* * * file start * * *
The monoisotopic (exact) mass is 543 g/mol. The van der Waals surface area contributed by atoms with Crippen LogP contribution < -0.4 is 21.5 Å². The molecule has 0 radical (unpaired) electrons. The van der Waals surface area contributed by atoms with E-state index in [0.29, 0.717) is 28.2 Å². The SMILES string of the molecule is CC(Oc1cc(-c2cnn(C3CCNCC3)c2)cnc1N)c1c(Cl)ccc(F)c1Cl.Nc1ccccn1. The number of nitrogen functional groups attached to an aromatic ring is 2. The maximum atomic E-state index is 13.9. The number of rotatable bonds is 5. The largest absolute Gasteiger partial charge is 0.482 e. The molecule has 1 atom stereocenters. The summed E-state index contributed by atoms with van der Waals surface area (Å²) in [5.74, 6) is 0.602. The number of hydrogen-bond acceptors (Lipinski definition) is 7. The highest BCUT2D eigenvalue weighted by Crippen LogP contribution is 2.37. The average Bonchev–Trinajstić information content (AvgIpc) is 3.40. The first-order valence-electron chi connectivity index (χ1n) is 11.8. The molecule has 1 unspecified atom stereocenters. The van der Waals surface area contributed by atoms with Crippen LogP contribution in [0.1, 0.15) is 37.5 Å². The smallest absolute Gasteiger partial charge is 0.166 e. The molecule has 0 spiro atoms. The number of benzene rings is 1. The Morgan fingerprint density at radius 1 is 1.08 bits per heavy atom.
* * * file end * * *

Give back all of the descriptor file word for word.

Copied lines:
The monoisotopic (exact) mass is 543 g/mol. The van der Waals surface area contributed by atoms with Crippen LogP contribution < -0.4 is 21.5 Å². The molecule has 0 radical (unpaired) electrons. The van der Waals surface area contributed by atoms with E-state index in [0.29, 0.717) is 28.2 Å². The SMILES string of the molecule is CC(Oc1cc(-c2cnn(C3CCNCC3)c2)cnc1N)c1c(Cl)ccc(F)c1Cl.Nc1ccccn1. The number of nitrogen functional groups attached to an aromatic ring is 2. The maximum atomic E-state index is 13.9. The number of rotatable bonds is 5. The largest absolute Gasteiger partial charge is 0.482 e. The molecule has 1 atom stereocenters. The summed E-state index contributed by atoms with van der Waals surface area (Å²) in [5.74, 6) is 0.602. The number of hydrogen-bond acceptors (Lipinski definition) is 7. The highest BCUT2D eigenvalue weighted by Crippen LogP contribution is 2.37. The average Bonchev–Trinajstić information content (AvgIpc) is 3.40. The first-order valence-electron chi connectivity index (χ1n) is 11.8. The molecule has 1 unspecified atom stereocenters. The van der Waals surface area contributed by atoms with Crippen LogP contribution in [0.1, 0.15) is 37.5 Å². The smallest absolute Gasteiger partial charge is 0.166 e. The molecule has 0 spiro atoms. The number of benzene rings is 1. The Morgan fingerprint density at radius 1 is 1.08 bits per heavy atom.